On August 21, 1990, I went to a baseball game with a friend. And I stayed for about seven innings, and then we left early.
I don’t think we thought twice about it. It was a weeknight. We had jobs.
And the Dodgers were winning, 11-1.
To say the least, this score more than satisfied the formula I described within an early Dodger Thoughts post defending Dodger fans: [margin of the lead] – [number of innings remaining] > 4. It doesn’t mean you hate baseball or you’re an unworthy fan if you bargain your way into an easier drive home and a bit more sleep.
It does mean that once in a while, you might miss an exciting finish. And boy, did we miss a doozy. (Well, actually we didn’t, since it was still going on by the time we got home.)
The Phillies scored two runs in the top of the eighth inning and nine in the ninth, rallying to beat the Dodgers, 12-11.
Mathematically, this was the second-most stunning comeback in MLB history, according to Baseball-Reference.com, surpassed only by a 1952 game in which the Reds had a 8-2 lead with two out and the bases empty in the ninth. But we’re splitting graying Tommy Lasorda hairs, here.
The Dodgers had an 11-3 ninth-inning lead … and lost.
Let’s spend a quick moment on how the Dodgers built that lead. After going ahead 3-1 in the third inning on Mike Scioscia’s two-run single, the Dodgers broke it open with a massive inning of their own, scoring eight in the fifth. Scioscia drove in two more runs with a double, and with the aid of two Phillies errors, Los Angeles kept poking across baserunners. For the game, the Dodgers had 20 baserunners but only two extra-base hits, both doubles.
Feeling comfy, Lasorda started emptying his bench. Kal Daniels and Eddie Murray were gone before the top of the sixth began, along with rookie starting pitcher Mike Hartley (six innings, one run). Scioscia, Kirk Gibson and Hubie Brooks followed an inning later, along with one other player. Alfredo Griffin was replaced at shortstop by 21-year-old rookie José Offerman.
Many of you reading this will have a certain opinion of Offerman, but keep in mind that at the time, he was a major, major prospect. Only two days earlier, he had made his big-league debut by going 3 for 5 with a stolen base and a home run in his first career at-bat. That was after coming up with a .326 batting average, 11 triples, 71 walks and 60 steals for Triple-A Albuquerque. Offerman was, by every expectation, the shortstop of the coming decade for the Dodgers.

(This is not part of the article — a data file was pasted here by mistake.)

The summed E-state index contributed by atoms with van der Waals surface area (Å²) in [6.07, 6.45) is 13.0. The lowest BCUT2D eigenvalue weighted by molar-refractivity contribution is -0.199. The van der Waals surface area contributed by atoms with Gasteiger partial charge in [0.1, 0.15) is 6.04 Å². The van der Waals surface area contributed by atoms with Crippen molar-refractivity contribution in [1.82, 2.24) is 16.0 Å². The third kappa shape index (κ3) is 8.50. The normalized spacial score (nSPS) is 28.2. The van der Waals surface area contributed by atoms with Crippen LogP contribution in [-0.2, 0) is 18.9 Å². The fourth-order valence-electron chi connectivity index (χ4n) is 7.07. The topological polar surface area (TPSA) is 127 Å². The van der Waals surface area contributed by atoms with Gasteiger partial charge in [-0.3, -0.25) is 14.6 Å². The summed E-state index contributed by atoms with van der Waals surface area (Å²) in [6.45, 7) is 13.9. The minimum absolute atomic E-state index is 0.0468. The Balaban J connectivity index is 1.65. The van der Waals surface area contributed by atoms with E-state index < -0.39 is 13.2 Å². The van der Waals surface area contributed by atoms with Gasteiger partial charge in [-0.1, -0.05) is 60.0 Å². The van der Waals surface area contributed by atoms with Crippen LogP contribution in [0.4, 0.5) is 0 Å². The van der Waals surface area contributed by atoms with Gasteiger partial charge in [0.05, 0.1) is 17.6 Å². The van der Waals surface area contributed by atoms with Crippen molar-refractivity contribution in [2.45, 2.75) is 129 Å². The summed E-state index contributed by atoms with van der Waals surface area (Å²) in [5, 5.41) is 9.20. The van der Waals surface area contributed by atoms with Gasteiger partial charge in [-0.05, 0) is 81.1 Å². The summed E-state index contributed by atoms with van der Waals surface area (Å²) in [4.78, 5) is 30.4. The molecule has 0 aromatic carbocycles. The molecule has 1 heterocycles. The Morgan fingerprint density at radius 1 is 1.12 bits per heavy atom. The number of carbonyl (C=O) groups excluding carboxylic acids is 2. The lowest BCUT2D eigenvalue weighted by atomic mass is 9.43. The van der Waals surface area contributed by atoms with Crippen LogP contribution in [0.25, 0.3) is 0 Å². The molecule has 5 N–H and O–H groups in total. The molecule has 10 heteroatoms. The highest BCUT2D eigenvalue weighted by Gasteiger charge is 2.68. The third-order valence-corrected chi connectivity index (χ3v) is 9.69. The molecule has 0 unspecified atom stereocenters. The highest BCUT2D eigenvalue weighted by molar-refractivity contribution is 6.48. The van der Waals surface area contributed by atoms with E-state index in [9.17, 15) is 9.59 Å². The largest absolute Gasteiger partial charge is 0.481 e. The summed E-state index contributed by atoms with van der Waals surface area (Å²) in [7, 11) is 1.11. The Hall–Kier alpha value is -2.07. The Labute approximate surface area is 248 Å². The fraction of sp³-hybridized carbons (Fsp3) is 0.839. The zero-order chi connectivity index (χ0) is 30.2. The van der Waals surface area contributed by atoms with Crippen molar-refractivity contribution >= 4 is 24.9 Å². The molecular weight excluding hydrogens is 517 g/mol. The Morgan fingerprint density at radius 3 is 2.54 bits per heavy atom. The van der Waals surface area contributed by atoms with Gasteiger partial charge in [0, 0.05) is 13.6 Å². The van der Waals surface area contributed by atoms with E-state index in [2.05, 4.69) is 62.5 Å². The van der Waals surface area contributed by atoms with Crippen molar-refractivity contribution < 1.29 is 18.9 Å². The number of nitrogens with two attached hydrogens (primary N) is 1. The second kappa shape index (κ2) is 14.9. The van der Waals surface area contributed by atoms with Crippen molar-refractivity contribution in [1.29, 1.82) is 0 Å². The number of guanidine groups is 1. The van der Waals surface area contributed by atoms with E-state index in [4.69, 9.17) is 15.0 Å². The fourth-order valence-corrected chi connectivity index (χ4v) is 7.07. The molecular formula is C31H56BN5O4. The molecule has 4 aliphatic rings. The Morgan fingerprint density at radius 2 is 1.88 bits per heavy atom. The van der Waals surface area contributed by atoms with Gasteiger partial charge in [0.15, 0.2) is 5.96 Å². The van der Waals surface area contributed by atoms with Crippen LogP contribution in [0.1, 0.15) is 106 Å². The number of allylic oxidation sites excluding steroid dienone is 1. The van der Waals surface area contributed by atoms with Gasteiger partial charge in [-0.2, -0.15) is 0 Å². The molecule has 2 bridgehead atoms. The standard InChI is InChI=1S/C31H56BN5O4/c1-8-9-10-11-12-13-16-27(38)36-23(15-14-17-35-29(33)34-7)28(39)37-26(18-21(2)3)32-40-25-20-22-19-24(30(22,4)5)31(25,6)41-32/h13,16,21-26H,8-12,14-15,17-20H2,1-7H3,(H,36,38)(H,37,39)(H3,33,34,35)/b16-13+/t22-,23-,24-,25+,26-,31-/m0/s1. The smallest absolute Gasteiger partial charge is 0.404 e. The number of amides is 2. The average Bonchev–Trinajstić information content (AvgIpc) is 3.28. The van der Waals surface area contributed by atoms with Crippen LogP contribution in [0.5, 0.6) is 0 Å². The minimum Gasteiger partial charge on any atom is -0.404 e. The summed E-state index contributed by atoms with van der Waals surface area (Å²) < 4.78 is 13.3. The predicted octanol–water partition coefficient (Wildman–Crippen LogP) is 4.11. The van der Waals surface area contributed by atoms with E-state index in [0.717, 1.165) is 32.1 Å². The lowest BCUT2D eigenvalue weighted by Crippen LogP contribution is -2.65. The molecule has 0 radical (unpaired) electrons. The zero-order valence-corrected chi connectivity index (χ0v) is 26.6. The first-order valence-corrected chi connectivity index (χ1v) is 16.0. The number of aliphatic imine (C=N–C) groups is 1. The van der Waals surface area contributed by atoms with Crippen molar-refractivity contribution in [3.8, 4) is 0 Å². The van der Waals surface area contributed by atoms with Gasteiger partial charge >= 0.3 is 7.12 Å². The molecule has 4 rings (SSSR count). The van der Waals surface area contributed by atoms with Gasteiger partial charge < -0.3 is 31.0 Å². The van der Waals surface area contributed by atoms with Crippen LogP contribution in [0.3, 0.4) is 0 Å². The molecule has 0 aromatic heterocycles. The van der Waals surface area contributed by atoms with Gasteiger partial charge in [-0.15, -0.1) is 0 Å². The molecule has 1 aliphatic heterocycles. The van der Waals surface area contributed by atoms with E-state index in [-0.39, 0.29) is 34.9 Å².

So there was no reason for Lasorda or Dodger fans to have any misgivings. Even after Don Aase allowed a two-run double to Von Hayes in the eighth, vibes were strong. Fernando Valenzuela pinch-hit for Roger McDowell in the bottom of the eight and drove a clean single to left-center field.
Lasorda handed the ninth inning to Dave Walsh, another rookie who had made his debut six days before Offerman. With the eight-run lead, Walsh walked the leadoff batter, Offerman bungled a potential double-play grounder and the collapse was on.
Walsh got an out and still had a six-run lead when Offerman made a second error, handcuffed on what could have been a game-ending double play. Tim Crews replaced Walsh and was hammered: two-run double smoked down the left-field line by Dale Murphy, and then a three-run homer by pinch-hitter John Kruk to tie the game at 11.
It was such an epic turnaround that I was already in front of the TV before it was over.
“I screwed up the game,” Crews later told Bill Plashcke of the Times. “What can I say?”
Not even closer Jay Howell, whose ERA was 2.47, could solve Philadelphia. With a runner on second, Carmelo Martinez crushed a double to left center, bringing home Rod Booker with his second run of the inning to put the Phillies ahead.
There was still only one out, but Howell retired two of the next three batters to leave the Dodgers hope of salvaging this one. Despite a one-out single by Stan Javier, neither Mickey Hatcher nor Chris Gwynn could advance him, and this one fell into ignominy.
“I’m in shock,” Lasorda told Plaschke. “First time, first time I’ve ever seen anything like that in the ninth inning. Eleven to one. Eleven to one. I don’t believe it.”
Said Phillies manager Nick Leyva: “I’ve never seen anything like it. I don’t think I’ve even heard of anything like it. They kept making bad pitches, and we took advantage of it.”
And I still say I was there, even if I wasn’t entirely there.